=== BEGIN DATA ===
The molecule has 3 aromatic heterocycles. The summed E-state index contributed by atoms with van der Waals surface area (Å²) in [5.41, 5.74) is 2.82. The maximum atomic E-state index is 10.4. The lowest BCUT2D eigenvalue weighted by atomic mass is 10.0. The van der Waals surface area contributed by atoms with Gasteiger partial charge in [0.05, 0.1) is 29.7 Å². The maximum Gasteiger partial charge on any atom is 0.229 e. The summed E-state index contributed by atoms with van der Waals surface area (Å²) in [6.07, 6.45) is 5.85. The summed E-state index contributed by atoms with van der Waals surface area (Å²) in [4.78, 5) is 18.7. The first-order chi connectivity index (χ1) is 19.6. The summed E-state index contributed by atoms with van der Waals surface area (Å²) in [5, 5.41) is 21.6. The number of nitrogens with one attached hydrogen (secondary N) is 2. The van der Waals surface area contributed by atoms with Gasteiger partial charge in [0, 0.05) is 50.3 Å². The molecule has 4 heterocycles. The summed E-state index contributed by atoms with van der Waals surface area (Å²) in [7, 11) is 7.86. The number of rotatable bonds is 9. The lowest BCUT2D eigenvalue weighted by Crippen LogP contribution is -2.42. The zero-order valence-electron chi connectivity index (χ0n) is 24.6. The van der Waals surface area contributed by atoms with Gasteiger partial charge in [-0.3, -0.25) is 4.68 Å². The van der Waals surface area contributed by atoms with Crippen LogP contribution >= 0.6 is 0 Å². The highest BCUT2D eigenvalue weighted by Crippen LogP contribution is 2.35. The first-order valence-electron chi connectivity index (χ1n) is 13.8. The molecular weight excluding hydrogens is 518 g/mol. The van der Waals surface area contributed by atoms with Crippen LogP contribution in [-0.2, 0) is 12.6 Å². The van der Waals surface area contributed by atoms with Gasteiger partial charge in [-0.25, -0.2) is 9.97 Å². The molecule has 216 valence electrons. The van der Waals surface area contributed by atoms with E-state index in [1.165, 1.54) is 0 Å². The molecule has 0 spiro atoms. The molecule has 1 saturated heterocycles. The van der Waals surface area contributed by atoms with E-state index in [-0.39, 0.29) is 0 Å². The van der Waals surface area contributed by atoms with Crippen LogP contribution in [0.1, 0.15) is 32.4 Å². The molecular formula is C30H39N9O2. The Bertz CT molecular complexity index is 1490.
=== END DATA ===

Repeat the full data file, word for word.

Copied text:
The molecule has 3 aromatic heterocycles. The summed E-state index contributed by atoms with van der Waals surface area (Å²) in [5.41, 5.74) is 2.82. The maximum atomic E-state index is 10.4. The lowest BCUT2D eigenvalue weighted by atomic mass is 10.0. The van der Waals surface area contributed by atoms with Gasteiger partial charge in [0.05, 0.1) is 29.7 Å². The maximum Gasteiger partial charge on any atom is 0.229 e. The summed E-state index contributed by atoms with van der Waals surface area (Å²) in [6.07, 6.45) is 5.85. The summed E-state index contributed by atoms with van der Waals surface area (Å²) in [4.78, 5) is 18.7. The first-order chi connectivity index (χ1) is 19.6. The summed E-state index contributed by atoms with van der Waals surface area (Å²) in [5, 5.41) is 21.6. The number of nitrogens with one attached hydrogen (secondary N) is 2. The van der Waals surface area contributed by atoms with Gasteiger partial charge in [0, 0.05) is 50.3 Å². The molecule has 4 heterocycles. The summed E-state index contributed by atoms with van der Waals surface area (Å²) in [7, 11) is 7.86. The number of rotatable bonds is 9. The lowest BCUT2D eigenvalue weighted by Crippen LogP contribution is -2.42. The zero-order valence-electron chi connectivity index (χ0n) is 24.6. The van der Waals surface area contributed by atoms with Gasteiger partial charge in [-0.3, -0.25) is 4.68 Å². The van der Waals surface area contributed by atoms with Crippen LogP contribution >= 0.6 is 0 Å². The highest BCUT2D eigenvalue weighted by Crippen LogP contribution is 2.35. The first-order valence-electron chi connectivity index (χ1n) is 13.8. The molecular weight excluding hydrogens is 518 g/mol. The van der Waals surface area contributed by atoms with Crippen LogP contribution in [-0.2, 0) is 12.6 Å². The van der Waals surface area contributed by atoms with Gasteiger partial charge in [-0.25, -0.2) is 9.97 Å². The molecule has 216 valence electrons. The van der Waals surface area contributed by atoms with E-state index in [1.165, 1.54) is 0 Å². The molecule has 0 spiro atoms. The molecule has 1 saturated heterocycles. The van der Waals surface area contributed by atoms with E-state index in [-0.39, 0.29) is 0 Å². The van der Waals surface area contributed by atoms with Crippen LogP contribution in [0.1, 0.15) is 32.4 Å². The molecular formula is C30H39N9O2. The Bertz CT molecular complexity index is 1490.